Municipal court reform efforts get financial boost from MacArthur Foundation | St. Louis Public Radio

Municipal court reform efforts get financial boost from MacArthur Foundation

May 27, 2015

A voluntary effort to reform the municipal courts in St. Louis County is getting a financial boost from the MacArthur Foundation.

A group that includes researchers from the University of Missouri-St. Louis and officials from local municipal courts, the St. Louis County police, St. Louis County prosecutor Bob McCulloch's office, and state court administrators has received $150,000 to get a better understanding of who is coming into the municipal court system in St. Louis and why they are ending up in jail. The funds will also help the group refine programs to reduce that number.

"The end use to me should be programs that directly help the unnecessary incarceration in the municipal courts," said Frank Vatterott, the municipal judge in Overland and the chair of a voluntary committee looking to reform the courts. 

Nearly 200 groups applied for funding from the MacArthur Safety and Justice Challenge. St. Louis County was one of 20 jurisdictions to receive the planning grant, and it is now eligible to apply for a second round of funding that would allow the court to implement a program to reduce incarceration.   

Efforts to reform courts like the one in Bel-Ridge, Mo. are getting a boost from the MacArthur Foundation
Credit File photo | Durrie Bouscaren | St. Louis Public Radio

    

"My dream would be to have a central office for the administration of municipal courts in the St. Louis region, which would support programs for these cities to offer alternative community service, public defenders, volunteer legal assistance, and other tools for defendants," Vatterott said.

Most defendants end up in jail because they cannot pay a fine and are afraid to show up for court, he said, which leads to an arrest warrant being issued for failure to appear. Community service options -- and attorneys to help defendants navigate the system -- should reduce that number, Vatterott said.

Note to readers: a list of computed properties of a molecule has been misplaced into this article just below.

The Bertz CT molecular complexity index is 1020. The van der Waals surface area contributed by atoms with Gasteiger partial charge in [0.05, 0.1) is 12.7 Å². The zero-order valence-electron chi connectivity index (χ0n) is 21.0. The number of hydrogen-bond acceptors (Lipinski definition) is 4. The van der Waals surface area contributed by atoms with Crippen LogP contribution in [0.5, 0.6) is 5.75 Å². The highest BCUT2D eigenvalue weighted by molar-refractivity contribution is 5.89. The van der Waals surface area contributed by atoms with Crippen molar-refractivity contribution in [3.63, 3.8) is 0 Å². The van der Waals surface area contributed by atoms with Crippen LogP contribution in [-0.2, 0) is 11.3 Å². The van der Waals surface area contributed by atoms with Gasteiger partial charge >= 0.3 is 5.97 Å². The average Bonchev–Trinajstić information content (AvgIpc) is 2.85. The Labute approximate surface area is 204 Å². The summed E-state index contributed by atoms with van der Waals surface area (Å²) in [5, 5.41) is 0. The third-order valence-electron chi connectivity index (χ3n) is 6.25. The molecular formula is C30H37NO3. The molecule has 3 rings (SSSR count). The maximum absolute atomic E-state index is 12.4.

MacArthur's prestige

The $150,000 is a pittance compared to the second round of funding, which could total $10 million over five years. This grant will mostly go to pay research assistants to gather and sort the incarceration data, said Beth Huebner, an UMSL criminology professor who is leading the research team.

"I’m excited about the money, don’t get me wrong," she said. "But it’s also all the resources behind MacArthur. And also, that sort  of prestige makes people in the community more willing to show up as well and gives our whole working group a little bit more legitimacy."

Vatterott, the municipal judge in Overland, said he was "tremendously excited" when he found the team had won the planning grant.

"This reform was due to come," he said.  "Most of us knew there was a certain amount of abuses in the system, and a lack of uniformity, and what Ferguson did was just focus on it and allow people that were hurt ...to be heard."

Nasser Arshadi, the vice provost for research at UMSL, called the work a natural fit for the university, which is less than five miles from where 18-year-old Michael Brown was shot and killed last August.

"There's a significant pent-up demand in the region for justice reform," Arshadi said. "In our early conversations with senior members in St. Louis County, we came to the conclusion that there are all kinds of important people who want to address this problem.  MacArthur gave us a very timely platform to do so."

Professors from UMSL's criminal justice and criminology, social work, and mental health programs will all contribute to the research.

Reform vs elimination

Vatterott remained dismissive of calls to disband the municipal court system entirely. Cases handled at the local level, he said, would get lost at the state level.  

Credit Provided by Mr. Vatterott

"I want to make it clear that I am not in favor of this work in order to keep alive these little cities that might otherwise go under because of Macks Creek," he said,  referring to the measure that limits the amount of revenue cities can collect from traffic fines to 12.5 percent. "... regardless of whether we have 80 courts of 50 courts, we still have unnecessary incarceration."

In addition to Vatterott's efforts with the St. Louis County Municipal Court Improvement Committee, the Supreme Court of Missouri formed a working group to evaluate changes to local courts. And legislation awaiting action by Gov. Jay Nixon also sets new operating standards for the region's courts. The same measure set traffic fee revenue at 12.5 percent.

The group's application for the second round of funding is due in early January.

Follow Rachel Lippmann on Twitter: @rlippmann